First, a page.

A New York Family Lawyer said that, the petitioner/mother, and the respondent/father, were divorced by judgment of divorce, dated February 14, 2000 and entered by the Nassau County Clerk on February 15, 2000. The judgment of divorce granted the parties joint legal custody of their children. Physical custody was awarded to the petitioner, subject to the respondent’s right to visitation as set forth in their separation agreement, dated August 31, 1998, which was incorporated (but did not merge) with the judgment of divorce. The separation agreement provided, among other things, that the father would have mid-week overnight visitation with the children.
A New York Divorce Lawyer said that, on April 17, 2003, the petitioner filed an application with this Court for modification of the visitation provisions of the judgment of divorce. The petition requested that the respondent’s mid-week visitation be eliminated, as it was “not practical” because her new husband, Andrew Smith, had secured employment in the Albany, New York area. The petition stated that she and her four children (the two children and the two children of her current marriage) would relocate to the Albany area to join her husband on or about June 30, 2003, at the end of the school year.
A New York City Family Lawyer said that, on June 5, 2003, the Court ordered that the parties submit to an investigation and report with the Nassau County Probation Department, Family Division. The Court also ordered that Ms. Susan Silverstein, forensic evaluator, prepare a report. On June 30, 2003, the respondent filed an order to show cause with this Court, requesting that the petitioner be enjoined from relocating the children from her residence or, alternatively, why the respondent should not be given custody of the children. A temporary order was made thereafter, dated August 28, 2003, which restrained the petitioner from leaving the jurisdiction of this Court with the Jones children until the time of hearing. The petitioner made arrangements for Joe and Ann to remain in the same school district in Nassau County for the start of the 2003-2004 school year by residing with their maternal grandmother.
A Nassau Child Support Lawyer said that, the parties share legal custody of the children, with residential custody to the petitioner, as a result of their judgment of divorce. In January 2001, almost one year after the parties’ divorce was concluded, the petitioner married her current spouse, who was employed by the Village of Williston Park at the time. After the marriage the petitioner, the children, and eventually the two children of this second union lived in Williston Park in a house owned by the parents. An increase in property taxes led the parents to decide to sell the house in which the petitioner and their son lived.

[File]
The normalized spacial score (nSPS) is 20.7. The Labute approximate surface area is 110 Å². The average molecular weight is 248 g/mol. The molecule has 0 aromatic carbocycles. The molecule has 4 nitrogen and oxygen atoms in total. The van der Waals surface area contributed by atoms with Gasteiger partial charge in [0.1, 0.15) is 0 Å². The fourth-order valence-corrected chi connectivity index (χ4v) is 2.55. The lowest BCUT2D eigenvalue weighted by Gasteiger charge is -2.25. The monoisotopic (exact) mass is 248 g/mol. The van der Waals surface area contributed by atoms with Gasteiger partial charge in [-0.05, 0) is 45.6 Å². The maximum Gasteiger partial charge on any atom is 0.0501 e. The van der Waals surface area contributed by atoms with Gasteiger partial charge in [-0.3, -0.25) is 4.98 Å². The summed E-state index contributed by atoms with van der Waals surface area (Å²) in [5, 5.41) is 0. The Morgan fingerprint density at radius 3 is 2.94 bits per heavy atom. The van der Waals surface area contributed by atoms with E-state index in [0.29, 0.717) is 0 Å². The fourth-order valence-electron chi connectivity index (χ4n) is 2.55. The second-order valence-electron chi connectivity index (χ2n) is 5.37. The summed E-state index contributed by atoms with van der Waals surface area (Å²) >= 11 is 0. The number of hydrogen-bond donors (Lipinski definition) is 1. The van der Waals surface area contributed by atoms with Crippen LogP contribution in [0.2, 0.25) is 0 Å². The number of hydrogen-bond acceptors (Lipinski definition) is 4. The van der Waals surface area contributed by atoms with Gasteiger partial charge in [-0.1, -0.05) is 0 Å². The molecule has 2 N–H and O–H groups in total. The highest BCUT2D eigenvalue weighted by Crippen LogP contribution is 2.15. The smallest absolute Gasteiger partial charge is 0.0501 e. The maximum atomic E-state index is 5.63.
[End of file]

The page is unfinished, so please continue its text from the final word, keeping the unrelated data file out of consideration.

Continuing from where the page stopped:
A Manhattan Family Lawyer said thereafter, and as a result of that conversation with his parents, he began to search for a new job, in an effort to effectuate this relocation. In March of 2003, he was offered a job with a waste and recycling company in the Albany area. Although it is the petitioner’s contention that she discussed the possibility of relocation with the respondent, there is some dispute as to whether the respondent initially voiced any objection. In any event, Mr. Smith accepted the position and the Smith’s house was placed on the market. The house was sold and his parents purchased a home in Ballston Spa for the petitioner, Mr. Smith, and the children. The petitioner ultimately commenced the subject proceeding to terminate the respondent’s midweek overnight visitation.
A Nassau Divorce Lawyer said that, petitioner seeks modification of the parties’ Judgment of Divorce, dated February 14, 2000, and separation agreement dated August 31, 1998, which was incorporated by reference. It should be noted that the petitioner has not asked the court for permission to relocate with the children. Rather, the petitioner’s modification petition made clear that the petitioner had already decided to relocate with the children, and sought modification of the controlling visitation provisions by terminating the respondent’s overnight midweek visitation. The respondent, in his order to show cause, seeks to prevent the petitioner from relocating the children.